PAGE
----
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  • Writer's pictureNaomi Spence

Give Me Your Heart

© 2019 Philip M Spence

There is much wisdom to be found in the book of Proverbs which was written primarily by King Solomon who was both a king and a father. He possessed both a father’s authority and kingly authority. In the book of Proverbs, he instructs his son very clearly regarding all aspects of life and leadership.

At one point in his writings, Solomon gives his son keys to exercising authority and submitting to that authority. In Proverbs 23:26 he says, “My son, give me your heart,

and let your eyes observe my ways”. In this instance Solomon is exercising his authority as a father toward his son.

Firstly, Solomon addresses the reader as ‘My’ son.

Solomon is here affirming that he is the father, and the relationship is that of a father to his son. This statement by Solomon in Proverbs 23:26 is not a blanket leadership instruction; it is an appeal from a father to his son. The fact that Solomon calls him ‘My’ son shows his commitment to his son. It also reveals the basis upon which Solomon calls his son to follow him.

Our Heavenly Father has made us His sons and has affirmed this relationship strongly in His Word. He calls us to follow Him in the same way that Solomon appealed to his son. Our relationship with our Heavenly Father is not that of master and slave, or boss and employee. We are His sons!

This statement from Solomon is also relevant to spiritual fathers and their sons in the faith. The Kingdom of Heaven on Planet Earth is built on this leadership model. We are sons who become fathers who raise sons who become fathers, and so it goes. This is the generational nature of the Kingdom of God.

Secondly, Solomon instructs his son to give him his heart.

To give his father his heart means to totally give him his will, intellect, and feelings. It means to give the centre of everything a person is, to another person. As a father, Solomon had given the centre and totality of himself to his son, and then instructed his son to do likewise in return with him.

Our Heavenly Father has given fully of Himself to His sons in the Kingdom. He loved us when we were His enemies. He loved us despite our sin and fallen nature. He loved us so much that He sacrificed His only Son to make a way for us to be able to respond to His heart extended toward us.

Submitting to one another and honouring one another are instructions in the New Testament. These instructions are key elements of Kingdom relationships. These instructions are for all believers, not just followers or those further down the chain of command.

The only way we can bypass all the world’s pecking orders and submit to each other, is to give our hearts fully and totally to one another, those who the Holy Spirit has made overseers over us, and of course, our Father in Heaven.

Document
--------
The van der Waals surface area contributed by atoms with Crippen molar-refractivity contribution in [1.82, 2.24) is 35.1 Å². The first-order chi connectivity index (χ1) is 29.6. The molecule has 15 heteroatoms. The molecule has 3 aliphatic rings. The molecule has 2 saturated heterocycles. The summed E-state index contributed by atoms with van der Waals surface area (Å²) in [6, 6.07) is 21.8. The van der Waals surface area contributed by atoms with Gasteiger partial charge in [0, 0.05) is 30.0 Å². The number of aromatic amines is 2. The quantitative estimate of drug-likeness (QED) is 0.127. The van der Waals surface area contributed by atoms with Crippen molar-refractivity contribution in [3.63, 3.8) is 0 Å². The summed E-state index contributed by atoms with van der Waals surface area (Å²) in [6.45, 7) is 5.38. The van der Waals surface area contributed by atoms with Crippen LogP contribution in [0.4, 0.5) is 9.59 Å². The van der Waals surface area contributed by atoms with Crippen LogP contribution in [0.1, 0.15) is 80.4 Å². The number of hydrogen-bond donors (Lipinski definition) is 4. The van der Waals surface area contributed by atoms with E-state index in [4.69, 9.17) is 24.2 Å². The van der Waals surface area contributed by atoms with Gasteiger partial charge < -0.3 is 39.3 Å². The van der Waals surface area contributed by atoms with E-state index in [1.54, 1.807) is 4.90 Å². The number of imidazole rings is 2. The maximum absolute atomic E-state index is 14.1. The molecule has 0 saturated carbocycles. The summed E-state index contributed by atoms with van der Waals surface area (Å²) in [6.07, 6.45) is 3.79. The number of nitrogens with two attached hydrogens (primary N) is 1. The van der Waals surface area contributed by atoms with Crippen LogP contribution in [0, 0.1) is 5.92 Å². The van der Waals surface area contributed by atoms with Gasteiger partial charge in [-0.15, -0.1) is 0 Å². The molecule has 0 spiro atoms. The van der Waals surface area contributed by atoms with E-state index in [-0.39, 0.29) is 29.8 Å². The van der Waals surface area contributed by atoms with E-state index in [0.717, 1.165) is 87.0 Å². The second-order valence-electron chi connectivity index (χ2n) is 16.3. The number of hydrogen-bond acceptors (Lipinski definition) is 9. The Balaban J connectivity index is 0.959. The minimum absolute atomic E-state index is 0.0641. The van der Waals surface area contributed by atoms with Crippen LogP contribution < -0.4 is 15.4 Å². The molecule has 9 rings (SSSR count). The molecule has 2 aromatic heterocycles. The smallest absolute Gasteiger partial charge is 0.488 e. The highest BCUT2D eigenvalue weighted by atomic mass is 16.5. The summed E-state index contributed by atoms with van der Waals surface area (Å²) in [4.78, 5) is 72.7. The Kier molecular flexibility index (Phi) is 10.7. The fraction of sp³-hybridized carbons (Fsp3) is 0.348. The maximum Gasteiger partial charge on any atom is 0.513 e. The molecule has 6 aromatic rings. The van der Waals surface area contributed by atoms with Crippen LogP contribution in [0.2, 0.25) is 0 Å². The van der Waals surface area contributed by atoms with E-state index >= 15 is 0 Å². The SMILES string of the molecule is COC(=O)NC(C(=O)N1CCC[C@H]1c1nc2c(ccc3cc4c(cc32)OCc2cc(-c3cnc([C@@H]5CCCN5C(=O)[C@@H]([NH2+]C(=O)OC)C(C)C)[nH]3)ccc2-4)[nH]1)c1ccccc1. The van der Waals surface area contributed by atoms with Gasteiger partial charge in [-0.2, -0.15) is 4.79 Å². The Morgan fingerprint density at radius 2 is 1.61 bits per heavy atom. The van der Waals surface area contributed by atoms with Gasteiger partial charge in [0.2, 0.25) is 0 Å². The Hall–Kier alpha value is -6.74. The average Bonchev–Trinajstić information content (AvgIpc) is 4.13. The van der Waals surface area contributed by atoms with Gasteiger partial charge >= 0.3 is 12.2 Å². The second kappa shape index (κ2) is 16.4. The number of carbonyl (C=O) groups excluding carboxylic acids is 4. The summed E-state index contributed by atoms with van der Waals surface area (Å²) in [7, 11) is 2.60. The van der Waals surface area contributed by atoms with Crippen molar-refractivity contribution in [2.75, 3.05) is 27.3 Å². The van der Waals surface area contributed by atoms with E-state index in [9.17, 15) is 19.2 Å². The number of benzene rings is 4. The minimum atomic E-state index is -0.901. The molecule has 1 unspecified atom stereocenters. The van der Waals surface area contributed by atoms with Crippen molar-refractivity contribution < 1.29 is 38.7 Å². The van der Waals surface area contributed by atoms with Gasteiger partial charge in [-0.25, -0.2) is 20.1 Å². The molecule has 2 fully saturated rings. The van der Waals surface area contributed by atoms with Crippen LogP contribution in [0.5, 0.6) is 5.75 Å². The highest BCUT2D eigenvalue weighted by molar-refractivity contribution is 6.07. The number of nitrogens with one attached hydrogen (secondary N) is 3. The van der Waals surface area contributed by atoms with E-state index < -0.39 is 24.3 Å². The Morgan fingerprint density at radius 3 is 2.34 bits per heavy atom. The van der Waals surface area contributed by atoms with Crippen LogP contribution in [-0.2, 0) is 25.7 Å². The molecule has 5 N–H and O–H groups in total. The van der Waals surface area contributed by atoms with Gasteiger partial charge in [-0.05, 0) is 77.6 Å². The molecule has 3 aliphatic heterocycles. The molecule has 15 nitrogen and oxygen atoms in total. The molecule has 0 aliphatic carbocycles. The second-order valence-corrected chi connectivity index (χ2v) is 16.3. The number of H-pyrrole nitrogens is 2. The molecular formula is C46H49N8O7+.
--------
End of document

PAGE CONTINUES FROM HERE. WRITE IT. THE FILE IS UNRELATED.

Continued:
Thirdly, Solomon instructs his son to guard his ways.

This focus is not always the way sons operate; they tend to want to do their own thing until they mature. The instruction from Solomon requires the son to focus his vision on knowing and guarding his father’s paths. This necessitates seeing and understanding his father’s ways. For a son to be able to observe and understand not only what his father does, but why he does it, requires the giving of his heart to his father.

To guard a father’s ways, a son must know and understand the ways of his father. This comes about when a son trains his eyes to observe his father in all circumstances of life, business, and relationships. Knowing a father’s ways is more caught than taught which is why the ability to observe, learn and replicate is so crucial to guarding a father’s ways (Matthew 28:20).

The ability to observe, learn and replicate is heightened when a son gives his heart fully and completely to his father. When a son withdraws his heart from his father, he loses the ability to observe, learn and replicate the ways of his father. He lives in reaction and rebellion to his father’s authority, determined to not become like his father. This is the betrayal of his father’s ways instead of guarding them.

As sons of our Heavenly Father who possesses all authority, we are called to guard His ways. We must come to know His ways, and not just be enamoured by His acts (Psalm 103:7). We do this by observing, learning, and replicating His ways. As we grow in our understanding of His ways, we will conduct ourselves accordingly.


Phil Spence

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